Prior to mass migrations to the U.S., living in somewhat culturally segregated neighborhoods, often called shtetls, allowed Jews to merge culturally Jewish food with ingredients and techniques from the countries in which they resided, which is why there seem to be so many organic crossovers between Jewish food and German, Moroccan, Iraqi or Italian food, for instance. And it’s through this adaptation and adjustments for religious norms that food becomes Jewish. “It’s about the people that adopt it and that proliferate it, and that they make their imprint onto it,” Nayfeld says. Take marsala wine, for instance. “When Jews ultimately made it to Sicily on the coast there and set up shop for hundreds of years, actually thousands of years before they were exiled … rather than taking maybe something expensive like veal or something they didn’t eat like pork cutlets and serve it with a marsala sauce, they [made] chicken cutlets or a roast chicken with marsala sauce.”
On holidays like Hanukkah, Jews can engage with tradition with regional adaptations of Jewish foods. For American Jews without access to a Jewish bakery, a doughnut can become a worthy supplement for sufganiyot. For Jews living in Hawai’i, it’s the dense and chewy malasada, and in India, Bene Jews eat gulab jamun. In this sense, food becomes Jewish through the meeting of tradition and adaptation, of ancient storytelling and acculturation; Jewish food is about the how of food, as much as the what.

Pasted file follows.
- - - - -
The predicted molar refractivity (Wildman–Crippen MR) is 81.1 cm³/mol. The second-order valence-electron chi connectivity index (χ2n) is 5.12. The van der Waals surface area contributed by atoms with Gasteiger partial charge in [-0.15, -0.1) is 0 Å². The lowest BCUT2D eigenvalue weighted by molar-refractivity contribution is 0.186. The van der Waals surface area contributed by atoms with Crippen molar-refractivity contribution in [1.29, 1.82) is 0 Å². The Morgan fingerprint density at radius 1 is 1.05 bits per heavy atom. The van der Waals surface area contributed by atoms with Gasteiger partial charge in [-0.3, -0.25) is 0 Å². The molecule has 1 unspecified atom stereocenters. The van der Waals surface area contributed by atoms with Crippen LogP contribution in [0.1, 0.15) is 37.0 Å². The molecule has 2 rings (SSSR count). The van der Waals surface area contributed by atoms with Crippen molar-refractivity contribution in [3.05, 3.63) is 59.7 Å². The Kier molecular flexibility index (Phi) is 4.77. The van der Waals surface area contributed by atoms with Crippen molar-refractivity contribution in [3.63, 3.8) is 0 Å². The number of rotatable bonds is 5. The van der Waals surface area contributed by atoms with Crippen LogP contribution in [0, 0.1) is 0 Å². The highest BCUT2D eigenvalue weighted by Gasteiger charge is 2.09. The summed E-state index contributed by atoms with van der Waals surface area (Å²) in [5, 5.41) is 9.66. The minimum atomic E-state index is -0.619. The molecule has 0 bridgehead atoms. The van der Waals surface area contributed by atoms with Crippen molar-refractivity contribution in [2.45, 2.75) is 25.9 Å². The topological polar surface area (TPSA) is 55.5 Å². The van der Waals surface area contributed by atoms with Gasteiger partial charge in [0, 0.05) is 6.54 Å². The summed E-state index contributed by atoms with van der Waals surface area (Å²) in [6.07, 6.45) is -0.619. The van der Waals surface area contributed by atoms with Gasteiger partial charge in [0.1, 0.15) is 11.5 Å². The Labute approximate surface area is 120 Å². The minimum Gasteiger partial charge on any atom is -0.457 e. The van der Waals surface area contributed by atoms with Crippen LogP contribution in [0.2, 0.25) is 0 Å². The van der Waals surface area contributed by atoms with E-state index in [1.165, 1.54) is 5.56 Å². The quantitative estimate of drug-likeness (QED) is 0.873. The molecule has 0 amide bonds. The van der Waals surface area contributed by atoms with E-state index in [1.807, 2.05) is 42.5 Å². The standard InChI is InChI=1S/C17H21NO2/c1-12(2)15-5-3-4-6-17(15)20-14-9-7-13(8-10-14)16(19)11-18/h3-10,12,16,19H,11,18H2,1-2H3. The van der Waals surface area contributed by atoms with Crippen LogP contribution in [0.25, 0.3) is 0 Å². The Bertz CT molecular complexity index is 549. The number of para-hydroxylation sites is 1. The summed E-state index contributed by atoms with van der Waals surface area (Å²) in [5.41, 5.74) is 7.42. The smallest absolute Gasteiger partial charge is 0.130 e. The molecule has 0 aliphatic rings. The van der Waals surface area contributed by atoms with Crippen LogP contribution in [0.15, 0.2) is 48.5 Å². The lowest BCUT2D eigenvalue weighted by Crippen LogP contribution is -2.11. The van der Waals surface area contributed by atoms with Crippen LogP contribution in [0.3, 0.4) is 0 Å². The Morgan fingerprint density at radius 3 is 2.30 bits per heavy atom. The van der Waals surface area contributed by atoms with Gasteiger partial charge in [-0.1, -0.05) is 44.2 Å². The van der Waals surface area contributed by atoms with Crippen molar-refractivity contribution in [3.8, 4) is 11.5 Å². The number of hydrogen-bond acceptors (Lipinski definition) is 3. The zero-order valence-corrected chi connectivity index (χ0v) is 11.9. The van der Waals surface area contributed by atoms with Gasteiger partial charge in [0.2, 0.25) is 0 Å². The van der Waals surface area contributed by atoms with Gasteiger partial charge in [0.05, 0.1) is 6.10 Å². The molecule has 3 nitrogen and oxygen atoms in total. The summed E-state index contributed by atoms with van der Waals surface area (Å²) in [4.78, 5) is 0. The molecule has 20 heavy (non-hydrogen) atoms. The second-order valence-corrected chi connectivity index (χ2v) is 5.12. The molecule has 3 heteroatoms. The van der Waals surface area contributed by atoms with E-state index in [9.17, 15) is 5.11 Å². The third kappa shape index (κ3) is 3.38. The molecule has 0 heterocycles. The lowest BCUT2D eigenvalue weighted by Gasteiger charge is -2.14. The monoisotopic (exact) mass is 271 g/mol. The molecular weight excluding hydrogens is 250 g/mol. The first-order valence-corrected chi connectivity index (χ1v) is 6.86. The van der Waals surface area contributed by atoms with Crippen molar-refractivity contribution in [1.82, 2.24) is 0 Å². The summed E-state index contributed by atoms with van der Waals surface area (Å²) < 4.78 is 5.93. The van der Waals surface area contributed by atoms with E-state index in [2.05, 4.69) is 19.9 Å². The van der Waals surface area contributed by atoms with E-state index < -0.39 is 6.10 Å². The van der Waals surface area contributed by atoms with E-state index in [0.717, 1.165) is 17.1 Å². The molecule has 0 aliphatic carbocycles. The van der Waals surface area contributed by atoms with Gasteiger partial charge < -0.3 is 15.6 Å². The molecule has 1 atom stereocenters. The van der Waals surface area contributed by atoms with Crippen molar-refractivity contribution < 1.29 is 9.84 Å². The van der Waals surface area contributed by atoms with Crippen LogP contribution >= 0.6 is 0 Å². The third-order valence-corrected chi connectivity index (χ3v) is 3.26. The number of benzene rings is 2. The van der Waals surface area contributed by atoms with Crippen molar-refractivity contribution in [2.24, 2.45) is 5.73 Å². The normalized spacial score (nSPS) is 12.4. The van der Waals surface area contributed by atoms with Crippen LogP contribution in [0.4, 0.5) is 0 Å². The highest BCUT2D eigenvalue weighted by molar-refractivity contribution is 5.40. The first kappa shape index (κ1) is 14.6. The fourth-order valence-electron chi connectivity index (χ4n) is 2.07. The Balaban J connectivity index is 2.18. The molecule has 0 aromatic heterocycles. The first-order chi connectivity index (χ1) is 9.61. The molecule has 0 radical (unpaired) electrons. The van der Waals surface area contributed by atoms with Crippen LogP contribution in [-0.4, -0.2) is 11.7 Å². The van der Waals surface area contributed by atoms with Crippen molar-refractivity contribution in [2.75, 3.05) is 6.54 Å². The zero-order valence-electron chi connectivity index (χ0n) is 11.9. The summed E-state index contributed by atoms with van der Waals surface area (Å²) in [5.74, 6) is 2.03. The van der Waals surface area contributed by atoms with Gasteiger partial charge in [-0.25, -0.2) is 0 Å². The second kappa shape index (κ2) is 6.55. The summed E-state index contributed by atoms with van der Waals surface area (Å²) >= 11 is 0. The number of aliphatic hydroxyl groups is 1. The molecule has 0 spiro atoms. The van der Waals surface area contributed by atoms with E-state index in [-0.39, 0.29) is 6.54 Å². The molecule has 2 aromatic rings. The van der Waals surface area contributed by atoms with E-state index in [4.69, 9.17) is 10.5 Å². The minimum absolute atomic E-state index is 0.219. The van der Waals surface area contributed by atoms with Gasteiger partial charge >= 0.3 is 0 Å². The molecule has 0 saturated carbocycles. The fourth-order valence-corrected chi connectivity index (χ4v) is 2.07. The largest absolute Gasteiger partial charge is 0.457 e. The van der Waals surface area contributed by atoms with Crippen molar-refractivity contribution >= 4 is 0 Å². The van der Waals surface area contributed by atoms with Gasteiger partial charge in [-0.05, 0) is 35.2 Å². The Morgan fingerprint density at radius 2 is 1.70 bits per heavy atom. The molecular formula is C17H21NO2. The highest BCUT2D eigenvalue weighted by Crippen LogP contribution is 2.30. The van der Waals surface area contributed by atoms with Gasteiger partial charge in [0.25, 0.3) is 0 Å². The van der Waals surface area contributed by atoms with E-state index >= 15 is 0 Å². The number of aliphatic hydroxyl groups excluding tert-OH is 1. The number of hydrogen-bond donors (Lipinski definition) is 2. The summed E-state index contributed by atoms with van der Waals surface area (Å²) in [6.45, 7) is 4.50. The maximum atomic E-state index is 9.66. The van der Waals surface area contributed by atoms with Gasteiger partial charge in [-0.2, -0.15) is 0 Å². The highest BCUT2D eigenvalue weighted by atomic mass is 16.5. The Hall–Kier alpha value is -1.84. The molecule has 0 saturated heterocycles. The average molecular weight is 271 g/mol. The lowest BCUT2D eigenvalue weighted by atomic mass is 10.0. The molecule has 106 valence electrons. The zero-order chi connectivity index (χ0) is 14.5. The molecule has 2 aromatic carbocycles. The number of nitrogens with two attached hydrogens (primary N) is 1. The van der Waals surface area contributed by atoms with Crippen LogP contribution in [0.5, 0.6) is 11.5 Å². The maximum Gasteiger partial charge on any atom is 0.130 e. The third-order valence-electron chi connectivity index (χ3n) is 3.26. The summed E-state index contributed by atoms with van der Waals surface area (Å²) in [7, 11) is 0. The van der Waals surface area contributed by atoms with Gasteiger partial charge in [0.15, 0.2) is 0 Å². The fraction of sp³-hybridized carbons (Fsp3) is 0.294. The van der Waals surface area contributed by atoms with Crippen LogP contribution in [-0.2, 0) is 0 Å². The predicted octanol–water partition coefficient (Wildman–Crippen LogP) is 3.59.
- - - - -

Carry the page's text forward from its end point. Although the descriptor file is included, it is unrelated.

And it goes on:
Jewish food traditions don’t even necessarily need to be created by Jews in order to be accepted into the Jewish culinary canon. For decades, Stoll has sold matzo ball soup at Delfina, using the same recipe that he grew up with — one that features matzo balls with the surprising addition of half a walnut at their center. It was a family tradition Stoll brought to the Bay Area from Florida, one he didn’t know the origin of until his adulthood. The story goes that his grandmother’s housekeeper was assisting with the soup one year, and as they prepared the matzo ball mixture to cook, “they put a walnut in it and [everyone] loved it. And no one ever knows why, but that just became a thing in the family.” Years later, Stoll says, “I’m reading the recipe on the box … and it instructs you to form the batter into a ball the size of a walnut.” What was thought of as an inexplicable family tradition turned out to be a message lost in translation, but thus was born a new Jewish food.
At the same time, some Jewish foods are so acculturated that they hardly register as even having Jewish origins, like the bagel, hawked first by Polish Jews. In accordance with Jewish food symbolism, circular bread without a clear beginning or end is very Jewish. Roundness reflects the passage of time and the poetry of being without endings, suggesting that Judaism itself, and maybe Jewish food too, relies on a cycle of constant renewal and regeneration.